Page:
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India abstains over ‘Hamas matter’ on UNGA resolution

  • Category
    International Relations
  • Published
    3rd Nov, 2023


India has abstained in the UN General Assembly on a resolution that called for an immediate humanitarian truce in the Israel-Hamas conflict leading to a cessation of hostilities.


About the UN General Assembly resolution on Israel-Hamas truce:

  • The resolution called for unhindered humanitarian access into the Gaza Strip.
  • Objective:
    • The Jordanian-drafted resolution called for an immediate, durable and sustained humanitarian truce leading to a cessation of hostilities.
    • It also demanded the immediate, continuous, sufficient and unhindered provision of essential goods and services to civilians throughout the Gaza Strip, including but not limited to water, food, medical supplies, fuel and electricity.
  • The 193 members of the UN General Assembly (UNGA), which met in a resumed 10th Emergency Special Session, voted on the draft resolution submitted by Jordan and co-sponsored by more than 40 nations including Bangladesh, Maldives, Pakistan, Russia and South Africa.
  • The resolution titled “Protection of civilians and upholding legal and humanitarian obligations” was overwhelmingly adopted with;
    • 120 nations voting in its favour,
    • 14 against it and
    • 45 abstaining.
  • Besides India, countries that abstained included Australia, Canada, Germany, Japan, Ukraine and the UK.
  • Demands:
    • The draft resolution also demanded humanitarian access for the International Committee of the Red Cross and all other humanitarian organisations.
    • The resolution demanded that all parties immediately and fully comply with their obligations under international law, including international humanitarian law and international human rights law, particularly regarding the protection of civilians and civilian objects, as well as the protection of humanitarian personnel and to facilitate humanitarian access for essential supplies and services to reach all civilians in need in the Gaza Strip.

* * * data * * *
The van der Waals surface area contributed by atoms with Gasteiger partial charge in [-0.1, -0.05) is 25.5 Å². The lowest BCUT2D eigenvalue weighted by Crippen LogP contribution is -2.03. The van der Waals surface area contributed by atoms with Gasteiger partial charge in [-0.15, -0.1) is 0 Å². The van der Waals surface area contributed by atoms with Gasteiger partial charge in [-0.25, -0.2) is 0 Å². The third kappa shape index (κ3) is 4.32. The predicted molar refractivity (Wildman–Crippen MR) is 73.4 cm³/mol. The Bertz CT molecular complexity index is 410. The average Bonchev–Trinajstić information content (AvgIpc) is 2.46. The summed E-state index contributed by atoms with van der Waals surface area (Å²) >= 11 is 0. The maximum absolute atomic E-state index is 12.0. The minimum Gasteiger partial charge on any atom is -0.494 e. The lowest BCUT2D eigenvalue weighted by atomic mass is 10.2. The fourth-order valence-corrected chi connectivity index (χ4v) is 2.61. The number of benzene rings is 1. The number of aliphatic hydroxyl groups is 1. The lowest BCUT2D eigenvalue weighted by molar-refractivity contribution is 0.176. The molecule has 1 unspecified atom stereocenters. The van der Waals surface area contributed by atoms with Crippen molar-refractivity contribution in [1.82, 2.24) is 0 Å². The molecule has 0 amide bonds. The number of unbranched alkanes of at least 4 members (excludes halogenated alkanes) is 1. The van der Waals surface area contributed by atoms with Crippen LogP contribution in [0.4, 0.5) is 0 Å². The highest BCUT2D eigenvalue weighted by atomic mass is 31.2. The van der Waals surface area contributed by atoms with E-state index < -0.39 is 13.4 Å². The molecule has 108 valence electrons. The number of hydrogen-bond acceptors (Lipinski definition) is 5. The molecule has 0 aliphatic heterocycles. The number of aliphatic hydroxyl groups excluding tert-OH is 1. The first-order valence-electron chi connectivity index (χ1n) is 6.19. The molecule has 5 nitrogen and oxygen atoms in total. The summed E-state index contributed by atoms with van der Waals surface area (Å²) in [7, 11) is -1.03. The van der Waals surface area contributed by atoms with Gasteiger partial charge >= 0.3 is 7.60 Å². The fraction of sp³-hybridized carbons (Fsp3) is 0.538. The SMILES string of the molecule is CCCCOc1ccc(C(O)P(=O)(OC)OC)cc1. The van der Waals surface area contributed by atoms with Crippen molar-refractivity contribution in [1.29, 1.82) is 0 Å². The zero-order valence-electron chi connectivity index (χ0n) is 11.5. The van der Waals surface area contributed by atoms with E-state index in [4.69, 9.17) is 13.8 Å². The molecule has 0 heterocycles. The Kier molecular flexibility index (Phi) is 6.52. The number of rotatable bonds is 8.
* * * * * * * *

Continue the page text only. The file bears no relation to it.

The United Nations (UN) General Assembly

  • The United Nations General Assembly (UNGA) is the main deliberative and policy-making organ of the UN, where all member states have equal representation.
  • The process of voting on resolutions in the UNGA involves several key steps:
    • Submission of Draft Resolutions:Member states can submit draft resolutions on various international issues. These resolutions can cover a wide range of topics, from human rights and humanitarian affairs to economic and social development.
    • Consideration in Committees:Many resolutions are first considered in specialized committees (such as the First Committee on Disarmament and International Security or the Third Committee on Social, Humanitarian, and Cultural Affairs). These committees review and may amend the draft resolutions before sending them to the General Assembly.
    • Plenary Session:The draft resolutions that have been approved by the committees are then presented for consideration in the plenary session of the General Assembly.
    • Debate and Discussion:During the plenary session, member states have the opportunity to discuss and debate the draft resolutions. This allows for the expression of various perspectives and concerns.
    • Voting Process:When the debate concludes, a formal vote is called. Each member state has one vote. In most cases, decisions are made by a two-thirds majority, unless specified otherwise. Some issues, such as budgetary matters, require a simple majority.
    • Recording of Votes:The votes of member states are recorded in the official records of the General Assembly. This transparency helps to maintain accountability.
    • Adoption of Resolutions:If the resolution receives the required majority, it is adopted. The resolution becomes an official statement of the General Assembly's position on the specific issue.
    • Implementation and Follow-up:Member states are expected to implement the resolutions they have adopted. The UN Secretariat and relevant agencies may also be tasked with monitoring progress and providing support for implementation.
    • Review and Revisions:Over time, member states may review and, if necessary, revise resolutions to reflect changing circumstances or evolving international norms.

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